A second source, the one quoted above as being close to the company, and wishing to remain anonymous, confirmed the investigation is taking place. Some trawling around the Makible forum shows that there is a significant number of customers — at different levels of frustration— questioning the lengthy times they have been waiting for their orders to be fulfilled. Many are weeks over the Makible quoted lead time, which is still stated on the website as 6–10 weeks, with the caveat “This does not include shipping time,” — lots of jokes about “slow boats” about that one on the forum. But Makible is on record as saying that shipping can take a further 2–9 weeks. So the customers waiting more than five months certainly have a valid complaint, while those that have been waiting the longest — more than a year in some cases — are also justified with their grievances.
Some Makible customers, notably the more recent ones, such as Cadeamon, are content to wait it out expecting a delay. Just a few days ago on May 29th, he/she posted “I did my due diligence before ordering, I went to the forums/ blogs and read and read and read some more. I had no delusions when I ordered this in February 2014 that I would be receiving it within the 20 week mark. I’ve been waiting years to get a 3Dprinter. I can wait a few more months.”
Others have given up, such as jlogajan who just over a week ago said: “Well, Makible just got one more email — my cancellation request for $800+. They can’t say I didn’t give them time to ship”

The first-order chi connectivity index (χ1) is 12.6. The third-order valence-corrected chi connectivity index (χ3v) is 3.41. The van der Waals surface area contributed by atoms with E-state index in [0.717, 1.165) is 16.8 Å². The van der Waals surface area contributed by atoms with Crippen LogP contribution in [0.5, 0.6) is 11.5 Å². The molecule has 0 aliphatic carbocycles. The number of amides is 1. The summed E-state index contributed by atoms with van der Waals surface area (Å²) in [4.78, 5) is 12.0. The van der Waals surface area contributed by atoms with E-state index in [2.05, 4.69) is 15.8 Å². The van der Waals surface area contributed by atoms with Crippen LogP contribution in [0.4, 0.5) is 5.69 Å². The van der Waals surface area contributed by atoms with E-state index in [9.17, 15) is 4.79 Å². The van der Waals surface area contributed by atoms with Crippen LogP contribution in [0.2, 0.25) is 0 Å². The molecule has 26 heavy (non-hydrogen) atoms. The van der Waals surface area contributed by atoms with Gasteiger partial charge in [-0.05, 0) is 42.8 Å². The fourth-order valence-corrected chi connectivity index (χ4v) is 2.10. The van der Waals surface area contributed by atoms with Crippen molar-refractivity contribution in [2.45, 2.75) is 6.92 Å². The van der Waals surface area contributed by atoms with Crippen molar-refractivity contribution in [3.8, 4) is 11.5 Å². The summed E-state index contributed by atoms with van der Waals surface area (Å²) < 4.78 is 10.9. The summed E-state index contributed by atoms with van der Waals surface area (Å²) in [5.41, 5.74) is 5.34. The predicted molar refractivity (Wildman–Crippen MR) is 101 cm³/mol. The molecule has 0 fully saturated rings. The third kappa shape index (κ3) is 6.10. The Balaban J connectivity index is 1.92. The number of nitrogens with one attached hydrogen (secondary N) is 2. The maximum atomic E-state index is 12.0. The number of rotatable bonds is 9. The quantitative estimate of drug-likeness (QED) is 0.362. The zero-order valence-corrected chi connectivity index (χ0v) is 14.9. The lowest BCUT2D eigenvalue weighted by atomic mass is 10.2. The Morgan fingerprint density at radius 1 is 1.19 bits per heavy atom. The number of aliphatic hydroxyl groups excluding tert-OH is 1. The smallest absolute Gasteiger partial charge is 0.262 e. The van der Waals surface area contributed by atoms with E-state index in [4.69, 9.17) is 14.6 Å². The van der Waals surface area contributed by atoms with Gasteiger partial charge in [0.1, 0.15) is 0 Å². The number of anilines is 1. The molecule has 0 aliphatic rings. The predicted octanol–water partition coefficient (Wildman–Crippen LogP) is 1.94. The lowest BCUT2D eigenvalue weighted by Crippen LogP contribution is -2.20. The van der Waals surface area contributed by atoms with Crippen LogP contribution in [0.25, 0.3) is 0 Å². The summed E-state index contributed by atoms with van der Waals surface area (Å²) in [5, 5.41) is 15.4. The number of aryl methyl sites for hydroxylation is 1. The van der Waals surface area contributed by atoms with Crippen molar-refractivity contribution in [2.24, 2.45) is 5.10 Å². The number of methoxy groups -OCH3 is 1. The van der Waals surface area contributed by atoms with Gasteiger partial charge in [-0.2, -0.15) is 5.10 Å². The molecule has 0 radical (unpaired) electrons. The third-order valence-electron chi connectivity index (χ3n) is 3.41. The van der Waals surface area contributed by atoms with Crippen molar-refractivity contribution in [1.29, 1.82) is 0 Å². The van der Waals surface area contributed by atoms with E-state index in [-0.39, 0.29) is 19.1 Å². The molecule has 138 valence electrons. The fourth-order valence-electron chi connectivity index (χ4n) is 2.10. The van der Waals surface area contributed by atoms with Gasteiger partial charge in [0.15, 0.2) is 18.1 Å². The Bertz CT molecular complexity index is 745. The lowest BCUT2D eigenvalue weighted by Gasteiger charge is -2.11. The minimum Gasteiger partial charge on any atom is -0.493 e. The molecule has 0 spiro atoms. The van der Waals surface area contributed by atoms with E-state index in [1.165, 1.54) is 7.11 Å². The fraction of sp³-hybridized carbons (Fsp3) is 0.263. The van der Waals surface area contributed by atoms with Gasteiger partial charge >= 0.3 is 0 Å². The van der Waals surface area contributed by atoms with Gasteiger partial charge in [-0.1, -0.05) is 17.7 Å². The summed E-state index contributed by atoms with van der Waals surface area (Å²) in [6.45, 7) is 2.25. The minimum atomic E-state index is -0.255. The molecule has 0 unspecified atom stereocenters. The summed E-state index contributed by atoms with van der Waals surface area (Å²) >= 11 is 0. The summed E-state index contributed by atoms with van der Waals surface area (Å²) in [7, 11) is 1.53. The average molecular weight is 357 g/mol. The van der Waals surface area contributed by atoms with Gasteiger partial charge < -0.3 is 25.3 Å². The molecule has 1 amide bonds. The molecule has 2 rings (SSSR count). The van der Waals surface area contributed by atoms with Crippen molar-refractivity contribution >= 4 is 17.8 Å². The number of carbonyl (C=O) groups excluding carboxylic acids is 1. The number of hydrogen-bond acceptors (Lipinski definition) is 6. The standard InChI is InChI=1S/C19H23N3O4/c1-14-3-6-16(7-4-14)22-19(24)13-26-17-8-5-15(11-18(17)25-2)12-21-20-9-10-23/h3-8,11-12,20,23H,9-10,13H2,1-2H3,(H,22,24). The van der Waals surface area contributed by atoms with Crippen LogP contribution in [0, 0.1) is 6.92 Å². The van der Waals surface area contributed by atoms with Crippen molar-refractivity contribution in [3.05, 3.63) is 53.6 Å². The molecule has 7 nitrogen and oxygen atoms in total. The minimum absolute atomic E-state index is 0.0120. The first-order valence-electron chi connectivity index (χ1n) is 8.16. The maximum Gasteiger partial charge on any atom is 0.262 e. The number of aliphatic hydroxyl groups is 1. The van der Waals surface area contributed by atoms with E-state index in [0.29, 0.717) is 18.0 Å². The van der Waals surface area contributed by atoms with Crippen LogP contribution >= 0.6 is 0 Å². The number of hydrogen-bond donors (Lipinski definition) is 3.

It seems that while the delays are causing frustration, it is the lack of customer service, lack of communications — about delivery and refund requests — and the seeming disappearance of the CEO that have caused the ramp up in discontent and brought things to a head over the past week. As an example of the company’s communications, this one speaks volumes, and has likely exacerbated the discontent on the forums; it was posted by a community moderator:
“I’m not going to quote your e-mails to us here, but let’s just say they were less than “nice requests” and more hassles, insults and spam.
Currently we have to deal with more than usual refund requests, and more and more people think that flooding our mailbox is the way to go. We’re getting more than enough e-mails as it is, but if there are hundreds of spam and duplicate mails, it only adds to our workload and seemingly nothing gets done.
I’ve been sick these past weeks and couldn’t get any work done, so there’s a nice fat backlog of stuff to take care of now, which will need a bit of time.
If you have any questions, mail me at [email withheld] (In English or German).
For order specific problems you still have to contact [email protected].”